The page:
Mariama* was deeply depressed. Her future looked hopeless. She wanted to die because living seemed so hard. Jessica shares Mariama’s story
Mariama was in danger in her homeland, and that’s why she came to Ireland. Her history is a drawn-out tragedy. When she arrived, she had nothing except her daughter, who was about to be born in a foreign land. The midwife who helped with the birth was kind, and so Mariama’s daughter was named after her – a traditional Irish name.
When the first round of restrictions hit in 2020 and everyone had a travel limit of 5 kilometres (and we thought the pandemic would probably last a few weeks!), our Bible study group offered to help bring supplies to residents at a local refugee centre. That’s how we met Mariama. She needed some basics for her baby. When I dropped them off, I told her about our group.
The next time, I offered her a Bible, if she wanted it. She said yes. Then more people wanted them. Now we have given away more than two dozen Bibles to refugees who asked for them. We have done Bible studies with some as well, including Mariama.
When we met Mariama, she had been in Ireland for a couple of years and had yet to receive her initial interview to determine if she would be allowed to stay. Without official status, employers did not want to hire her. Without work, she would not be able to find a place to live outside the refugee centre. She was stuck.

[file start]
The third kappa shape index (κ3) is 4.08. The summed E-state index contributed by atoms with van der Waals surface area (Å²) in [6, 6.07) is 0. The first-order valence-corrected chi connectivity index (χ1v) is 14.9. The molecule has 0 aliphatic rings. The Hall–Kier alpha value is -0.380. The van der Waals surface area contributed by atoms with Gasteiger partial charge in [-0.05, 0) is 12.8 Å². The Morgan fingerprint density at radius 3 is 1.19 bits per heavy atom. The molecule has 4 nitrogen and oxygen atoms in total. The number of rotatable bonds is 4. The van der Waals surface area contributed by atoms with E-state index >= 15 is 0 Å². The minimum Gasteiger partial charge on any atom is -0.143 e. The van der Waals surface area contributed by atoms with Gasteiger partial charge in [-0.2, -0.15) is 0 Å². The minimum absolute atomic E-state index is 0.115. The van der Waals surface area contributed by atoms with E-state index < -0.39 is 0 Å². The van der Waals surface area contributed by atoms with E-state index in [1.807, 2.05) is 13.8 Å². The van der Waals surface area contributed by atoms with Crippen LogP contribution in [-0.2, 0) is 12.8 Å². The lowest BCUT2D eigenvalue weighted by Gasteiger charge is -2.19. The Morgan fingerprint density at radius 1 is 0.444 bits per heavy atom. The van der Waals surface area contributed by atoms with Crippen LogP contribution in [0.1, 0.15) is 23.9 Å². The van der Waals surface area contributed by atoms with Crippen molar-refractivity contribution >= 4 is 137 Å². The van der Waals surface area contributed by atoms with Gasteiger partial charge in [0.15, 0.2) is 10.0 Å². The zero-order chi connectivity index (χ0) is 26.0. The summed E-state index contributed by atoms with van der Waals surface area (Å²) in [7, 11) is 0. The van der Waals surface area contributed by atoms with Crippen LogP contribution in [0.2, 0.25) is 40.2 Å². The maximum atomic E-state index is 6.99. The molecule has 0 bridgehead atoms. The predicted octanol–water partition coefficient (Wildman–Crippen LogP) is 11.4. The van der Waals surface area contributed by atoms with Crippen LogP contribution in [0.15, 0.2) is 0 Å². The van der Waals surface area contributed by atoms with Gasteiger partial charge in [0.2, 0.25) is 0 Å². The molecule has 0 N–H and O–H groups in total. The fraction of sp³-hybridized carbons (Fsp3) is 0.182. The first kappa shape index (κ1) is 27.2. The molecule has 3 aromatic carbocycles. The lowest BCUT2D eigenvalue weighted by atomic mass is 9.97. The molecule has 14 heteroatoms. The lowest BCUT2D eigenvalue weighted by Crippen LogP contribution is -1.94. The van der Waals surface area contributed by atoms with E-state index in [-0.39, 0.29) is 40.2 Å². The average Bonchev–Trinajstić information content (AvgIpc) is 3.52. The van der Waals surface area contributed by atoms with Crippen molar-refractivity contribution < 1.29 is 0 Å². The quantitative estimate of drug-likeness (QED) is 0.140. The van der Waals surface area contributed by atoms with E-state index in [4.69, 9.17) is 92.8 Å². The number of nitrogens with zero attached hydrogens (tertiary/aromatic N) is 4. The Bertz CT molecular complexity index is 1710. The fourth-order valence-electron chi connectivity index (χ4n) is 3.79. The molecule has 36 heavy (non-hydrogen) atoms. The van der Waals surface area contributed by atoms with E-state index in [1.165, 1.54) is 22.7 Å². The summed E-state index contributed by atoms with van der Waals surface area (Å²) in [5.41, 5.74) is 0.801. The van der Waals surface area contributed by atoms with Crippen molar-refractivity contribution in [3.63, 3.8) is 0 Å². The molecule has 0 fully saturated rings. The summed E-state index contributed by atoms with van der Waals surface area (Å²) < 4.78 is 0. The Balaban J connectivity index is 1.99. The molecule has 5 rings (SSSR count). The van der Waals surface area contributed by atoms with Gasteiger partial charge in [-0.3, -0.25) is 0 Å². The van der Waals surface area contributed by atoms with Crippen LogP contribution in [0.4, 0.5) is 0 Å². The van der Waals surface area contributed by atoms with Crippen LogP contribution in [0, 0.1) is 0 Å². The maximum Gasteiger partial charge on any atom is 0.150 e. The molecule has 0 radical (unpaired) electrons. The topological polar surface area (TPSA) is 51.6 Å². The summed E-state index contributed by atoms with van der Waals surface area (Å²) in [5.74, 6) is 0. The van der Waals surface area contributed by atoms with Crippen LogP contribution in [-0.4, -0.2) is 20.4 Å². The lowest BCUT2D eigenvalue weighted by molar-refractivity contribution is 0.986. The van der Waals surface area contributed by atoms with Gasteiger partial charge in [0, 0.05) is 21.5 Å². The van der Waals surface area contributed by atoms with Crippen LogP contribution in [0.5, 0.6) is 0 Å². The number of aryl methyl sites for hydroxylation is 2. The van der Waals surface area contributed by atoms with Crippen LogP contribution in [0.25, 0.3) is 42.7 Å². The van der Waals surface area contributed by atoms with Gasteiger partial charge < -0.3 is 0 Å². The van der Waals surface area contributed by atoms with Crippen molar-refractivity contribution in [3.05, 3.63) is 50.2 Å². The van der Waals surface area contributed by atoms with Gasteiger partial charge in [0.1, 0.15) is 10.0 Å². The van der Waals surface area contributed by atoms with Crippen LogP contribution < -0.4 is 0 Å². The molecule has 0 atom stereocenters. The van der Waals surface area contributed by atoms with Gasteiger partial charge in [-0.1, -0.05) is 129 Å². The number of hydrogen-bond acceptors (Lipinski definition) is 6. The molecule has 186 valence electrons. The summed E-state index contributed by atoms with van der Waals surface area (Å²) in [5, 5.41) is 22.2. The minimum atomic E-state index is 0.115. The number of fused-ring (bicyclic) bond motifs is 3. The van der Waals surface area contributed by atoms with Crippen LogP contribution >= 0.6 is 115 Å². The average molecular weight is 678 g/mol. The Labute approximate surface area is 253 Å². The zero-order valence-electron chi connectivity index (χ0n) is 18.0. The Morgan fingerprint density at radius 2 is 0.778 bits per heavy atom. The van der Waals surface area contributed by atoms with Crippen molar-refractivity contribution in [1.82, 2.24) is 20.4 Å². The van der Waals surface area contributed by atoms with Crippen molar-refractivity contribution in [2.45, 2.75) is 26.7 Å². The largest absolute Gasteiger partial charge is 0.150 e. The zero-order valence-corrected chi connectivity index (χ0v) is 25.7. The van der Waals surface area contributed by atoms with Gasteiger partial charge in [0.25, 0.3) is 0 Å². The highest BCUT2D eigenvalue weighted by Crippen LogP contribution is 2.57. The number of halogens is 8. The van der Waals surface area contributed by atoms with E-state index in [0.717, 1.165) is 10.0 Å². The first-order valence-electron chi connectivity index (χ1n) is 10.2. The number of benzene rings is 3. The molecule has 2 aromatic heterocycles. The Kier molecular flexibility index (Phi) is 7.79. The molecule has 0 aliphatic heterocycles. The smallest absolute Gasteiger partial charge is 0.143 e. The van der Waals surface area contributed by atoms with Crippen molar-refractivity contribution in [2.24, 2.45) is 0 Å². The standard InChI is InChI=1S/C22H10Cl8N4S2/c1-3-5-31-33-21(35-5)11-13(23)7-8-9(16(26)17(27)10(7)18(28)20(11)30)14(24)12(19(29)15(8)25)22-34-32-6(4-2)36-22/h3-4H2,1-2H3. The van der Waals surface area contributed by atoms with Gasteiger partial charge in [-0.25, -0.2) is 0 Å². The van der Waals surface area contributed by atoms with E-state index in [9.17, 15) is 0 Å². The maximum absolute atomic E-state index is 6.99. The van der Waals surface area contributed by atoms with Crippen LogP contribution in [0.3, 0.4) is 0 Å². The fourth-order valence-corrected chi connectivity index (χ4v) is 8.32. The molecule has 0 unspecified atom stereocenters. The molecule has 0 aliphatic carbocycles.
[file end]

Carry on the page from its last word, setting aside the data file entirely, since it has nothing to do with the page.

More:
We worked for months to advocate for her but with no progress until early 2021 when we heard that she was finally being scheduled for an interview. But then Covid numbers soared and all interviews were cancelled. After that, all we could get were repetitive answers about closed offices and safety, and “we are not providing remote interviews at this time.” We told Mariama we would pray, and we all did even though we couldn’t see a way through.
… she saw the hand of God at work, directly answering her prayers in a powerful way
Then one day last July, the news came: Mariama finally had a new appointment for her interview. We were all delighted, until news came through that they had decided to postpone it again. We kept on praying, and God answered: the original date was restored at the last minute.
We knew that afterwards there would be more waiting. Decisions on refugee status take months in Ireland, sometimes a year or more. After that, an official letter has to be issued, usually adding more months of waiting. But not for Mariama: her positive decision came through in three weeks, and her official letter a few days later. No-one at the refugee centre had seen anything like it, and they refused to believe it until they had seen the papers in her hand!
Mariama – who by this time had started attending our church and reading her Bible daily – was overawed as she saw the hand of God at work, directly answering her prayers in a powerful way. Her new faith in God was strengthened as she experienced his obvious care and provision for her.
Now, Mariama is in nursing school, and every Sunday she comes to church with her daughter. She still lives in the refugee centre and her life is still difficult in many ways, but there is a difference: it doesn’t feel hopeless anymore. As she put it recently, “For the first time in my life, I feel happy.”
*Names and identities have been changed
Photo above: Jessica and Seth bring fruit supplies to the refugee hostel. Main photo: Ifrah Akhter/Unsplash.
Seth and Jessica Lewis, with their three children, work in church planting in Carrigtwohill, Ireland.